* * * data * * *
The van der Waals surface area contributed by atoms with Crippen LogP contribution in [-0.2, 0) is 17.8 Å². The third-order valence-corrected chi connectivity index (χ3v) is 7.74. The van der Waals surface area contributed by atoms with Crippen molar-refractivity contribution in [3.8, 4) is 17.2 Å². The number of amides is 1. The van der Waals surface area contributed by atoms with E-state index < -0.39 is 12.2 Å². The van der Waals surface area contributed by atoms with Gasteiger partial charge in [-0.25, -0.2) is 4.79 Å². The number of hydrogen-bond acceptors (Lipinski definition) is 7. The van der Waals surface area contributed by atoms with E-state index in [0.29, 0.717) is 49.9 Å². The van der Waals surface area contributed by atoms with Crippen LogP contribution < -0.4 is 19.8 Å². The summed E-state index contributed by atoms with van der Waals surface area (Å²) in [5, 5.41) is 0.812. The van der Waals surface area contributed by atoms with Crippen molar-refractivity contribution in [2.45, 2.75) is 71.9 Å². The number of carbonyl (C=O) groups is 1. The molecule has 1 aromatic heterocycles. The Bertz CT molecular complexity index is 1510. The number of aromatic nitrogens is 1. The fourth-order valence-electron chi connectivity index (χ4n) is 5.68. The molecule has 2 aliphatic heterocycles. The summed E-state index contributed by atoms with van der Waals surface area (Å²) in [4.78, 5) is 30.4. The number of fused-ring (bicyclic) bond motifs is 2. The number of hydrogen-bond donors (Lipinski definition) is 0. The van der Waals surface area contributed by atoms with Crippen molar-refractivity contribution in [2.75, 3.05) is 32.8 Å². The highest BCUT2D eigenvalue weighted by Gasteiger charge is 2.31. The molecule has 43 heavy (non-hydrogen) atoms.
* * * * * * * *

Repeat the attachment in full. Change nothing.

The van der Waals surface area contributed by atoms with Crippen LogP contribution in [-0.2, 0) is 17.8 Å². The third-order valence-corrected chi connectivity index (χ3v) is 7.74. The van der Waals surface area contributed by atoms with Crippen molar-refractivity contribution in [3.8, 4) is 17.2 Å². The number of amides is 1. The van der Waals surface area contributed by atoms with E-state index < -0.39 is 12.2 Å². The van der Waals surface area contributed by atoms with Gasteiger partial charge in [-0.25, -0.2) is 4.79 Å². The number of hydrogen-bond acceptors (Lipinski definition) is 7. The van der Waals surface area contributed by atoms with E-state index in [0.29, 0.717) is 49.9 Å². The van der Waals surface area contributed by atoms with Crippen LogP contribution < -0.4 is 19.8 Å². The summed E-state index contributed by atoms with van der Waals surface area (Å²) in [5, 5.41) is 0.812. The van der Waals surface area contributed by atoms with Crippen molar-refractivity contribution in [2.45, 2.75) is 71.9 Å². The number of carbonyl (C=O) groups is 1. The molecule has 1 aromatic heterocycles. The Bertz CT molecular complexity index is 1510. The number of aromatic nitrogens is 1. The fourth-order valence-electron chi connectivity index (χ4n) is 5.68. The molecule has 2 aliphatic heterocycles. The summed E-state index contributed by atoms with van der Waals surface area (Å²) in [4.78, 5) is 30.4. The number of fused-ring (bicyclic) bond motifs is 2. The number of hydrogen-bond donors (Lipinski definition) is 0. The van der Waals surface area contributed by atoms with Crippen molar-refractivity contribution in [2.75, 3.05) is 32.8 Å². The highest BCUT2D eigenvalue weighted by Gasteiger charge is 2.31. The molecule has 43 heavy (non-hydrogen) atoms.